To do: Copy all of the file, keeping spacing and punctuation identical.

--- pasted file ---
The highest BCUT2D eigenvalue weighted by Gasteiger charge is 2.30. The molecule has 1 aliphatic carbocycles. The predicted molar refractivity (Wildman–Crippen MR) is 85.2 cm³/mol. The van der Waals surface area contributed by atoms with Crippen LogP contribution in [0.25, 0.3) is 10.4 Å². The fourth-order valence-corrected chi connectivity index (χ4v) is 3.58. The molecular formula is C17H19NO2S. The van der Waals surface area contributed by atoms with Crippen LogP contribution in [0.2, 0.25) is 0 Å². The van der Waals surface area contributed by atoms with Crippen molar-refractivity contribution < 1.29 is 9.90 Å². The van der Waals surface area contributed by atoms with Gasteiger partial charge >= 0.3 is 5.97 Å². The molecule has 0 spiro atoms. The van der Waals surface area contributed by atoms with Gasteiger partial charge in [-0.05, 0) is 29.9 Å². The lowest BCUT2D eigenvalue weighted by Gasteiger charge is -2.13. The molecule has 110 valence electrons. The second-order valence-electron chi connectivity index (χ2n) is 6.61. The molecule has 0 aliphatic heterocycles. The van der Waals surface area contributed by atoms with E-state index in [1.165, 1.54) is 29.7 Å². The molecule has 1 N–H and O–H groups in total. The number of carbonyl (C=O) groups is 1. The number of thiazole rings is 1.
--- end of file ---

The highest BCUT2D eigenvalue weighted by Gasteiger charge is 2.30. The molecule has 1 aliphatic carbocycles. The predicted molar refractivity (Wildman–Crippen MR) is 85.2 cm³/mol. The van der Waals surface area contributed by atoms with Crippen LogP contribution in [0.25, 0.3) is 10.4 Å². The fourth-order valence-corrected chi connectivity index (χ4v) is 3.58. The molecular formula is C17H19NO2S. The van der Waals surface area contributed by atoms with Crippen LogP contribution in [0.2, 0.25) is 0 Å². The van der Waals surface area contributed by atoms with Crippen molar-refractivity contribution < 1.29 is 9.90 Å². The van der Waals surface area contributed by atoms with Gasteiger partial charge >= 0.3 is 5.97 Å². The molecule has 0 spiro atoms. The van der Waals surface area contributed by atoms with Gasteiger partial charge in [-0.05, 0) is 29.9 Å². The lowest BCUT2D eigenvalue weighted by Gasteiger charge is -2.13. The molecule has 110 valence electrons. The second-order valence-electron chi connectivity index (χ2n) is 6.61. The molecule has 0 aliphatic heterocycles. The van der Waals surface area contributed by atoms with E-state index in [1.165, 1.54) is 29.7 Å². The molecule has 1 N–H and O–H groups in total. The number of carbonyl (C=O) groups is 1. The number of thiazole rings is 1.